The upside of a small publisher is that there's validation for the writer- if she's only going to do 4 books a year- and has dozens of submissions- you've passed some kind of muster- that's gratifying as heck. She also did a great job finding the artist to do the cover- I think it captures the mood of the book perfectly, and takes all the white out of my beard.


Jeff: What's the biggest challenge for writers working with smaller presses? Biggest benefit?

Wayne: The down side to working with a small publisher (particularly print on demand) is getting distribution for the book. Chain stores won't carry it so it's only available on line. Marketing is tough and that's not the expertise of most small publishers. The author is pretty much on their own.

The biggest benefit is that I didn't have to go through a lot of content changes to make the book more marketable...she liked it for what it was, bless her deluded little heart. Also, with a small press the time to market is so much shorter than with the big houses. Of course, if I can have a big house do the next book, i'll be able to do a full comparison and get back to you- know any good agents?

I should mention that the Borders stores in the Chicago area have been absolutely terrific about having me do appearances and discussions about my book- which is a rare compliment for an author whose books they won't even stock! This book and my background really lend themselves to group discussions which I love doing!


Jeff: What's next on your writing agenda?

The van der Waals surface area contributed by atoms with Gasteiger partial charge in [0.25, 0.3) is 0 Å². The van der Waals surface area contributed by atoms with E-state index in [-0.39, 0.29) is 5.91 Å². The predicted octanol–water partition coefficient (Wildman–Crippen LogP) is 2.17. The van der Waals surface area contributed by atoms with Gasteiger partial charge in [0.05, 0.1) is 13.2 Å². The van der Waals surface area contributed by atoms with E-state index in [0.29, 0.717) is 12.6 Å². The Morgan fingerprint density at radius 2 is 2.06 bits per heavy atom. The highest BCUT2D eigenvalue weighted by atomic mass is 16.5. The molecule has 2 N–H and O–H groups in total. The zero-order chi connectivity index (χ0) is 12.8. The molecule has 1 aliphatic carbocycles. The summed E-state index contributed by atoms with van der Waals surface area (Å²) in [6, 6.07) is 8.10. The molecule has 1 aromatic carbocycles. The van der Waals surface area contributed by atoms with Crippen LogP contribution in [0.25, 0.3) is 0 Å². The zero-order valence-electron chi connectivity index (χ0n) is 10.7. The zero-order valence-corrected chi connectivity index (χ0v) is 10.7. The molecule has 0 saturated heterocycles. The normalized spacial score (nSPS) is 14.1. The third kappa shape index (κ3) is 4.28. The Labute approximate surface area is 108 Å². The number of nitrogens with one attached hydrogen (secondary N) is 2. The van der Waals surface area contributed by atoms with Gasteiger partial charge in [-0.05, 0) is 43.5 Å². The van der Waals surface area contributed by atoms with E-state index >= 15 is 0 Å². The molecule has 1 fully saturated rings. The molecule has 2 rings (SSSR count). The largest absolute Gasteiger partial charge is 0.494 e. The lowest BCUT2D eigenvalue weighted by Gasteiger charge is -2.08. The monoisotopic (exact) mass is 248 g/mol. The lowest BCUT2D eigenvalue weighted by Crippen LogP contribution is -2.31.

Wayne: I've been doing some business-oriented writing and have chapters out in a couple of training industry books. The next book will probably be "A Philistine's Romance", where I look at love stories through the ages- from Adam and Eve to Wuthering Heights- basically reading all the chick books that have corrupted the women in my life. It hasn't been easy- after Wuthering Heights I had to watch two Cubs playoffs games just to get my testosterone level back up.

JS: Thanks again to Wayne for sharing his time on his great new book.

A Philistine’s Journal – An Average Guy Tackles the Classics
By Wayne Turmel
New Leaf Books/Wigwan Publishing - 2003
ISBN: 1-930076-13-4
Non-Fiction - Humor
Buy it at Amazon

Reviewed by Jeff Shelby, MyShelf.Com

   Wayne Turmel’s A Philistine’s Journal – An Average Guy Tackles the Classics is a very engaging and very humorous account of Turmel’s decision to read all of the literary classics he passed on while in college. Turmel’s wit, insight and candor make for a terrific read.

    Each chapter of the book is dedicated to Turmel’s experience with one of the books. The introduction is particularly charming, as Turmel discusses his coming to terms with reaching forty years of age and comes to the realization that writing this book was cheaper than buying a new Corvette.
Turmel manages to cleverly tie all of his chapters and his thoughts about the books he’s reading to his current day life, involving his family and his career. “The Jiffy Lube Theory of Marriage” is the title of the chapter involving the poetry of Robert Browning and the intricacies of managing marriage and relationships.

    Turmel’s background in stand-up comedy are evident throughout the book, but is succinctly summed up near the end of the book where he rates the works he read in three columns. “Loved it,” “Can Take or Leave it” and “I wouldn’t read it again with your eyes.” Turmel clearly took the project seriously, but refuses to do so with much else and that is refreshing. The humor, however, does not get in the way of the insight Turmel is able to take away from the books and then generously conveys to the reader.

   Humorous non-fiction has become a trendy shelf at the bookstore, with many of the books feeling as if they’ve simply copied the style and structure of several of the titles that have become bestsellers. Wayne Turmel avoids the cookie cutter style and presents his thoughts and humor in a completely original and engaging manner. A Philistine’s Journal is great fun, a great read and highly recommended.